Random Thoughts on Life and Work

April 15, 2015

5 Considerations for Having a Planned Giving Program

First, let me define the term “planned giving” so that we are all on the same page.  Think of planned giving as the process of making a gift that requires an additional level of activity or planning due to a more complex set of issues.  They require more negotiation or counsel than current gifts. Planned gifts are often “deferred gifts” because the income to the charity does not materialize until sometime in the future.

Planned gifts can be simple and provide immediate income to the charity such as a gift of securities (bonds, stocks, mutual funds, etc). They can also be quite complex, involving insurance, various types of charitable trusts, and more detailed estate planning. Planned gifts can be simple outright gifts to charity such as a securities gift or they can involve multiple family issues, planning for special needs, retirement income, etc.

If your charity accepts gifts of securities, and actively promotes those kinds of gifts, then you are well on your way to a planned giving program. But why should you consider other types/methods of planned gifts, especially if you don’t have the capacity for the traditional planned giving staff?  Here are five things to consider:

  1. It’s about donor relationships. Planned giving initiates conversations with your donors in a deeper, more intimate setting. While you may not have the staff to engage with donors on the technical aspects of some of the gifting mechanisms, being able to provide resources to solve their challenges will help to cement the relationship you have built. Of course this also means that you have to be careful to properly steward those relationships.
  2. Reminding your donors that giving from their estate is a simple and easy way to make a legacy impact will cost you almost nothing. Add it in to any giving promotion, your website, your newsletter, etc. For the nominal “cost” of a few lines of text, your donors are reminded that they can express their appreciation for your organization even at death.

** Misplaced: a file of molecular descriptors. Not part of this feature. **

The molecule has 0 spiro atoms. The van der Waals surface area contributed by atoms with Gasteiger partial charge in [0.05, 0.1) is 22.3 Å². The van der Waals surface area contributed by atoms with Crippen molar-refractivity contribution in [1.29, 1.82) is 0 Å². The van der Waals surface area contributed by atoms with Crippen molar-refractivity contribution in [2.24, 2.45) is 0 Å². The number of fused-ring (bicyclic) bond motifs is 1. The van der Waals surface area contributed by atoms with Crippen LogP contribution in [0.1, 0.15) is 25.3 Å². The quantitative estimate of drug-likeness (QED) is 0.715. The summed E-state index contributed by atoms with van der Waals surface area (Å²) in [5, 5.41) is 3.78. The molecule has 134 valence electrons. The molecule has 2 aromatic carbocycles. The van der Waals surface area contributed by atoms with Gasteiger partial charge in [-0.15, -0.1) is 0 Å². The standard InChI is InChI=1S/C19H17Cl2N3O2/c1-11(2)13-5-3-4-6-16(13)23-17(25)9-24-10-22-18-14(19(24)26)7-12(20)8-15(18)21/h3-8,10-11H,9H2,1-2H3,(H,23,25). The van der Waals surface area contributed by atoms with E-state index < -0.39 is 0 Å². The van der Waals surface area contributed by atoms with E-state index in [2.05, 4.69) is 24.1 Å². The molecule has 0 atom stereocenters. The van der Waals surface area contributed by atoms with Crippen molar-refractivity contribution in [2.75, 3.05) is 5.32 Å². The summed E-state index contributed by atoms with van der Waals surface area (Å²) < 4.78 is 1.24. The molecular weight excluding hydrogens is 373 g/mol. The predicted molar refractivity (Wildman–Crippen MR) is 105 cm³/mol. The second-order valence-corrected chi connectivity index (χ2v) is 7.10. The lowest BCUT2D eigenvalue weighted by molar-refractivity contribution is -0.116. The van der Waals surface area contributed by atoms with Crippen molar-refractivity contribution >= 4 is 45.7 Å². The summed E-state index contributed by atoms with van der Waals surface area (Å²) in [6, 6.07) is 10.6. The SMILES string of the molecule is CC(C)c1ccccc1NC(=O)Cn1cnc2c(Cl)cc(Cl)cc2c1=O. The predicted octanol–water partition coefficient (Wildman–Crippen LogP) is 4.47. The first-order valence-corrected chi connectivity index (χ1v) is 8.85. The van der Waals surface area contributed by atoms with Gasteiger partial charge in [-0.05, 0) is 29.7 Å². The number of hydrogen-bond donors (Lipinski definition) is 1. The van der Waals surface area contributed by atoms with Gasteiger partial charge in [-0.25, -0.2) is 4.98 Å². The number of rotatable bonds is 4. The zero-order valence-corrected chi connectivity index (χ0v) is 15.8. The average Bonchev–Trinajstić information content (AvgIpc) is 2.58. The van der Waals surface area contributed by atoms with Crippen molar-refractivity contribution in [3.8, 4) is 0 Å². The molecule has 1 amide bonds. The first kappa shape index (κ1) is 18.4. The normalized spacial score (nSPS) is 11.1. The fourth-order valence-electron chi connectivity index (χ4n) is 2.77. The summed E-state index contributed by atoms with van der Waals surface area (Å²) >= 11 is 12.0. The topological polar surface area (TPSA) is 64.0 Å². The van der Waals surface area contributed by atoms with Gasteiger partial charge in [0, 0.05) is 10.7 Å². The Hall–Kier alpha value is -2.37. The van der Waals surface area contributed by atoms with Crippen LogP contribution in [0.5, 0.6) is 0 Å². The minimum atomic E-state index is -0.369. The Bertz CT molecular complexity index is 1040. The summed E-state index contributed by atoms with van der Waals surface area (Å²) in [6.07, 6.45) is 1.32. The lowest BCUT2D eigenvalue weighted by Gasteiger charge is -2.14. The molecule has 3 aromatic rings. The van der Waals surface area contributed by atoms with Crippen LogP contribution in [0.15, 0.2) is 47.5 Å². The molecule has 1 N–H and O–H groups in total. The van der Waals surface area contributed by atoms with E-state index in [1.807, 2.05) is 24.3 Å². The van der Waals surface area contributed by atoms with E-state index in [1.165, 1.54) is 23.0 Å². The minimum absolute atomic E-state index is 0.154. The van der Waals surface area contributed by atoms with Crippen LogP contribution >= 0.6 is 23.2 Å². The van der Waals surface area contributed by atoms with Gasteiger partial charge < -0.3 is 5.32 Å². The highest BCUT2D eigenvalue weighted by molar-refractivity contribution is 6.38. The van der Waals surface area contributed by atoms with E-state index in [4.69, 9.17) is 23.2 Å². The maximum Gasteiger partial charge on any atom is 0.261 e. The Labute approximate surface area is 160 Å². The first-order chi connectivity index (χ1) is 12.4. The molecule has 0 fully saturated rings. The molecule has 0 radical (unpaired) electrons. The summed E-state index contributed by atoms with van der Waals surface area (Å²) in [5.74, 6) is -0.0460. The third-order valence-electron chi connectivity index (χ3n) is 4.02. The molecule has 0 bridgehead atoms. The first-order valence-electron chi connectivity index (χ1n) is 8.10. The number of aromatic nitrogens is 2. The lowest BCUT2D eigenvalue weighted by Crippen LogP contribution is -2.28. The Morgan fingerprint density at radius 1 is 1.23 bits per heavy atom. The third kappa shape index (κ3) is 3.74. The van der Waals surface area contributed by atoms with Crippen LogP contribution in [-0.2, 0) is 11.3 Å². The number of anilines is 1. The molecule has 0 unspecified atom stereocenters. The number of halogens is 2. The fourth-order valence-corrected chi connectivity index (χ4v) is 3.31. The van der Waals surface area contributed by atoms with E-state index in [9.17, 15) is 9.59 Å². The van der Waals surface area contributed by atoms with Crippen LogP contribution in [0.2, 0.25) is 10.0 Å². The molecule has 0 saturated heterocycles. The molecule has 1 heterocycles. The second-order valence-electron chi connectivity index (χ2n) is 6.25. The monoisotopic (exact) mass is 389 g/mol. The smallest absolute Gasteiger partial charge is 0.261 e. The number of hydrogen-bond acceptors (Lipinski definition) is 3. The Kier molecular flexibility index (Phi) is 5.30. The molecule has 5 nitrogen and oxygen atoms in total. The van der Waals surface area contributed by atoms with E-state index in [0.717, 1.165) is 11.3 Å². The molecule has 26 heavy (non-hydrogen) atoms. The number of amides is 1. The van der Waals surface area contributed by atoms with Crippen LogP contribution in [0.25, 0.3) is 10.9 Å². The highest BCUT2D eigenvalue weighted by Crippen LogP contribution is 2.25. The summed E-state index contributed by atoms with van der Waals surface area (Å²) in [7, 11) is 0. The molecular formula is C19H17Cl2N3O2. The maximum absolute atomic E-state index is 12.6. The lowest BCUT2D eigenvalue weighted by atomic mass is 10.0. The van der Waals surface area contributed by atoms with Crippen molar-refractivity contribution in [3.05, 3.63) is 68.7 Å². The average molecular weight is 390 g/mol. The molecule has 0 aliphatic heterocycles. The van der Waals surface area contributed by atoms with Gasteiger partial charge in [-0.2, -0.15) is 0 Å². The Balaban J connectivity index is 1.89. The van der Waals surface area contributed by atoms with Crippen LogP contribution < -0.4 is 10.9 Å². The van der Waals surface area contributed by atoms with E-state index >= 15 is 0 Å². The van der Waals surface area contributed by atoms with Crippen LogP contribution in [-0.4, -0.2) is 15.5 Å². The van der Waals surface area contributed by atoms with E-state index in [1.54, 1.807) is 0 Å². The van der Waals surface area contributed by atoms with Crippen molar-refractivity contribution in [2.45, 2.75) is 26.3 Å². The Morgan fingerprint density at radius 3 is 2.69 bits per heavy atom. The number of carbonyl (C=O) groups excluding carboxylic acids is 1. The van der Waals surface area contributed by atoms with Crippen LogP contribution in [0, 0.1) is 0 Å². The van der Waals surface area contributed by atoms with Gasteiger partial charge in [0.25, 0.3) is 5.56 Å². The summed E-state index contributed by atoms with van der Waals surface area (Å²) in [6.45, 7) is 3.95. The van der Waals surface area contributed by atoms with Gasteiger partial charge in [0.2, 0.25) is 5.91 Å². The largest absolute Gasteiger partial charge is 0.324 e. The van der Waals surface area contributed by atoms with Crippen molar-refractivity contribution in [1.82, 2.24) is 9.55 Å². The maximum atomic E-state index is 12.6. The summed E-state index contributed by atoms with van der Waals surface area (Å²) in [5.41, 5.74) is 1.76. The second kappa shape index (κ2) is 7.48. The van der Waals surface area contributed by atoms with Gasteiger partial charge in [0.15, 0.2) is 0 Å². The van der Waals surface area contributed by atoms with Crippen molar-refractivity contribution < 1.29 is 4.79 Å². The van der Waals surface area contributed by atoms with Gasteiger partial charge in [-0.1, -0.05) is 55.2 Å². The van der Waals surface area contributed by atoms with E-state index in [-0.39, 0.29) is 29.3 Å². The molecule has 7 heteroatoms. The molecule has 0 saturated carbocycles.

3. In the past, it was thought that only large organizations could have planned giving programs because there needed to be someone to manage the process, invest funds, act as trustee, etc. With the growth of community foundations, there are now multiple ways for individuals to accomplish their goals without your organization needing to add staff. Establishing a relationship with a regional or national community foundation can be a very cost effective way of providing resources to your donors.
  4. Planned gifts that “mature” (or distribute their charitable remainder) can provide an unbudgeted source of income for special programs, additional initiatives or to offset expenses in the general budget. You can also set a corporate policy that deferred gifts will be designated for a specific fund or use.
  5. Planned gifts often provide the avenue to the largest gift the donor will make to your organizations. As you steward that relationship over time, older donors will gain an appreciation for your mission and may leave their ultimate gift to you to demonstrate that legacy lesson to their family and friends.

With these five considerations in play, is it time to implement a planned giving program for your organization? Contact me if I can help you develop a plan.

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